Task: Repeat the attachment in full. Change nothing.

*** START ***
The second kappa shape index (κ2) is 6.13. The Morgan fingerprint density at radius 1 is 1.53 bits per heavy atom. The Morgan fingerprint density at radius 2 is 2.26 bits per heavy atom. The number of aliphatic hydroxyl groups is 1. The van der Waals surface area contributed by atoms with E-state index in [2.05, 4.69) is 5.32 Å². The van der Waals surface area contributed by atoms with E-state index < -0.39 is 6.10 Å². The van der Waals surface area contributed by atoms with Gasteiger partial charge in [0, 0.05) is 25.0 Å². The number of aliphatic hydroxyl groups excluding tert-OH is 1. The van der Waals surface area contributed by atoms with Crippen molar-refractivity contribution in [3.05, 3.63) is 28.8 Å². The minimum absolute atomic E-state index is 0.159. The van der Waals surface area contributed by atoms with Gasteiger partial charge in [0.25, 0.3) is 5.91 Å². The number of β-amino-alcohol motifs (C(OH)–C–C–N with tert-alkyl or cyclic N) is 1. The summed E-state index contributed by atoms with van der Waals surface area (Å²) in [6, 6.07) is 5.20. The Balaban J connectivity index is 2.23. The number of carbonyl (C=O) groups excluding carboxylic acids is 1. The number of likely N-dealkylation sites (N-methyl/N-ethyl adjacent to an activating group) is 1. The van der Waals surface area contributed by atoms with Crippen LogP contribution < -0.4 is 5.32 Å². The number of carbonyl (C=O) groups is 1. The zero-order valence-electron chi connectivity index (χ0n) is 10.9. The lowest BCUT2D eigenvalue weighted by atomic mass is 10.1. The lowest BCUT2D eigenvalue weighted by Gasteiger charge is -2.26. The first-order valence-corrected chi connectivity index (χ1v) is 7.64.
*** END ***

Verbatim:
The second kappa shape index (κ2) is 6.13. The Morgan fingerprint density at radius 1 is 1.53 bits per heavy atom. The Morgan fingerprint density at radius 2 is 2.26 bits per heavy atom. The number of aliphatic hydroxyl groups is 1. The van der Waals surface area contributed by atoms with E-state index in [2.05, 4.69) is 5.32 Å². The van der Waals surface area contributed by atoms with E-state index < -0.39 is 6.10 Å². The van der Waals surface area contributed by atoms with Gasteiger partial charge in [0, 0.05) is 25.0 Å². The number of aliphatic hydroxyl groups excluding tert-OH is 1. The van der Waals surface area contributed by atoms with Crippen molar-refractivity contribution in [3.05, 3.63) is 28.8 Å². The minimum absolute atomic E-state index is 0.159. The van der Waals surface area contributed by atoms with Gasteiger partial charge in [0.25, 0.3) is 5.91 Å². The number of β-amino-alcohol motifs (C(OH)–C–C–N with tert-alkyl or cyclic N) is 1. The summed E-state index contributed by atoms with van der Waals surface area (Å²) in [6, 6.07) is 5.20. The Balaban J connectivity index is 2.23. The number of carbonyl (C=O) groups excluding carboxylic acids is 1. The number of likely N-dealkylation sites (N-methyl/N-ethyl adjacent to an activating group) is 1. The van der Waals surface area contributed by atoms with Crippen LogP contribution < -0.4 is 5.32 Å². The number of carbonyl (C=O) groups is 1. The zero-order valence-electron chi connectivity index (χ0n) is 10.9. The lowest BCUT2D eigenvalue weighted by atomic mass is 10.1. The lowest BCUT2D eigenvalue weighted by Gasteiger charge is -2.26. The first-order valence-corrected chi connectivity index (χ1v) is 7.64.